- The Washington Times - Saturday, May 22, 2004

When many teens head out for prom night, they have their community’s support for a fun — and safe — time.In Fairfax and Arlington counties and the city of Alexandria, the nonprofit Safe Community Coalition (SCC) and the Fairfax County Public Schools sponsor Project Hospitality. The program, in its ninth year, encourages parents, law enforcement and businesses to work together to cut down on teen drinking.

The SCC urges parents to chaperone parties. It also supports local hotel owners in monitoring reservations to ensure that rooms are not rented to teenagers seeking to host hotel parties.

The Virginia Limousine Association also promotes a safe prom night. Members of the professional association sign pledges that they will not provide or allow alcohol or tobacco while teens are riding in the car, says Glenn Stafford, association president and owner of Love Limousine in Richmond and Stafford Limousine in Washington.

Parents need to make the arrangements to hire a car, Mr. Stafford says. They should inquire whether the driver is a member of the state limo association or is approved by the state Department of Motor Vehicles.

“This means the driver is paying attention to the rules,” he says. “Just because someone is in the phone book doesn’t mean he is certified. To be certified means you have passed background and drug tests and know how to operate a business.”

In Maryland, Mothers Against Drunk Driving (MADD) and the Drawing the Line on Underage Drinking task force (comprising liquor-control and law-enforcement officials) have teamed up for a similar campaign with limousine companies and other businesses.

“We did driver training in April,” says Jessica Reich, MADD’s Maryland youth coordinator. “We also do an awareness campaign at hotels where we know proms are going to be.”

MADD also has distributed “Buzz Free Prom” cards. Students sign them to pledge to stay sober on prom night.

Many parents feel there is safety in numbers on prom night.

Sending a teenager out with a group of a dozen others seems like a better system of checks and balances, one Virginia woman says.

“I definitely like when they go out in groups,” says Kathy Graydon of Ashburn, whose daughter, Erin, attended the Stone Bridge High School prom at the Tysons Westpark Hotel earlier this month. Erin went with a date and 10 other couples. “There can be a lot of pressure and expectations on prom night.”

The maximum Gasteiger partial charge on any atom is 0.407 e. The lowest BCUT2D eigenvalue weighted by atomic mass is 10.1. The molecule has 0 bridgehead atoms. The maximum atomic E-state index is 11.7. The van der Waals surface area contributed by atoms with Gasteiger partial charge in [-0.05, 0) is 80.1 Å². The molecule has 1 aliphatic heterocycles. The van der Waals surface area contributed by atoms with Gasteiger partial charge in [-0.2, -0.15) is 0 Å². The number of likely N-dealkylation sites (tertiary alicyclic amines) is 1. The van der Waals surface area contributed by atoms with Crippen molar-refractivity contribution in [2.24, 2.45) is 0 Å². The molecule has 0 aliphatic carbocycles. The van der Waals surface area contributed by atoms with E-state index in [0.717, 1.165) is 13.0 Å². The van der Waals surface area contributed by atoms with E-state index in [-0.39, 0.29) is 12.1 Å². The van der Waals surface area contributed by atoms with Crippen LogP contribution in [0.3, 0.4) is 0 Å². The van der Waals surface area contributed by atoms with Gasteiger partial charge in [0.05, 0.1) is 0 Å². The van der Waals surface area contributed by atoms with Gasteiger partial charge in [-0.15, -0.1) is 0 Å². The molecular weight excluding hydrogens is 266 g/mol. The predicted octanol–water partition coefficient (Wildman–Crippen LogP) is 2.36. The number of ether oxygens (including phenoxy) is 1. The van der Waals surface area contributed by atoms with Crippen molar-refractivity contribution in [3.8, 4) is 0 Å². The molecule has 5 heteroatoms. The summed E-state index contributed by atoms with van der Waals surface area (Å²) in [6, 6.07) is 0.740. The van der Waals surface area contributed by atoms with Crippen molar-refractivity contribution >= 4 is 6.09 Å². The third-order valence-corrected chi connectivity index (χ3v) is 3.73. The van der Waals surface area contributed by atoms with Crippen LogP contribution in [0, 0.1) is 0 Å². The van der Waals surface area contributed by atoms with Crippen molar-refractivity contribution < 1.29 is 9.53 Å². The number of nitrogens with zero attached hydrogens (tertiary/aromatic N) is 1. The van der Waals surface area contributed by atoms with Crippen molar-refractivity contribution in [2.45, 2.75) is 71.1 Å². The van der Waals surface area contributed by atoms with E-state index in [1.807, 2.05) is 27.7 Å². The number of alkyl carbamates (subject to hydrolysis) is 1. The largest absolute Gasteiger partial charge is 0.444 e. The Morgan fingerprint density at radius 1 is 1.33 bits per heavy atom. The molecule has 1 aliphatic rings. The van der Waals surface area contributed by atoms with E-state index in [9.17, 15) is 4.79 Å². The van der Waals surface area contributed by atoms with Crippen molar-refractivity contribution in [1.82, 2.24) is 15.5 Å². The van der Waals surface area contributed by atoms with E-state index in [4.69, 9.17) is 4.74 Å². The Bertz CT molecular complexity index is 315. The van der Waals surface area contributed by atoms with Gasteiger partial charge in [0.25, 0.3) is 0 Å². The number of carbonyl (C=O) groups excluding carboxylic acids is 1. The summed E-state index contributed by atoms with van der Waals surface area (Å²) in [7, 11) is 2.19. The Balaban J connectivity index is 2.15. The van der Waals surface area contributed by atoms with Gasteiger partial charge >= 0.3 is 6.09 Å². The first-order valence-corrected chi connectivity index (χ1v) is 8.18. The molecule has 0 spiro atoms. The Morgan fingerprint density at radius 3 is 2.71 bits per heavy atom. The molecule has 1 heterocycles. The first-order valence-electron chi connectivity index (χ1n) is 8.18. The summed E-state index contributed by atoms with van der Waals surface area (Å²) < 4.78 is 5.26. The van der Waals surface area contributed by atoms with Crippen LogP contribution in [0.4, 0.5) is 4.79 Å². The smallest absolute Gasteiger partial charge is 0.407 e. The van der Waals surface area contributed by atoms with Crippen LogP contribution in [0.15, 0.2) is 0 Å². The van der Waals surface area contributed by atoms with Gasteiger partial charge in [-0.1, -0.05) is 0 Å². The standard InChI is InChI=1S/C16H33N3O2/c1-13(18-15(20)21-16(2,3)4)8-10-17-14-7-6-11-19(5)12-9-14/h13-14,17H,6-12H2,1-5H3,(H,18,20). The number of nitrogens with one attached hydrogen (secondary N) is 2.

Parents also like to know where their children are. In recent years, school- or PTA-sponsored “after-prom” parties have become a welcome trend in many communities. These parties, which most often are free, allow teens to continue partying all night in a safe, chaperoned, drug-free environment.

“I absolutely feel safer knowing my kids are at ‘after-prom,’” says Peggy Robbins, organizer of the after-prom event at Bethesda-Chevy Chase High School the past two years. “‘After-prom’ keeps them in an alcohol-free place and out of hotels.”

Last year’s Bethesda-Chevy Chase High School after-prom party was held at Strike Bethesda bowling alley.

“It was incredible,” Ms. Robbins says. “We gave away 150 prizes. We found that the majority of kids who went to prom also went to after-prom. We had to kick them out at 5:30 a.m.”

This year’s Bethesda-Chevy Chase High School after-prom — which is free — was held last night at Dave and Buster’s in North Bethesda.

Meanwhile, prom, graduation and summer vacation are when MADD steps up its public-awareness campaign, Ms. Reich says.

Ms. Reich has made the rounds to local schools recently. She brought along the “fatal vision goggles,” which simulate what one’s vision would look like if drunk.

“It is hard to gauge whether the ‘don’t-drink-and-drive’ message is getting through to every kid,” she says.

“When I go to high schools, there are definitely kids who think it is all fun and games, but a lot of kids do realize the severity of drinking and driving,” she says.

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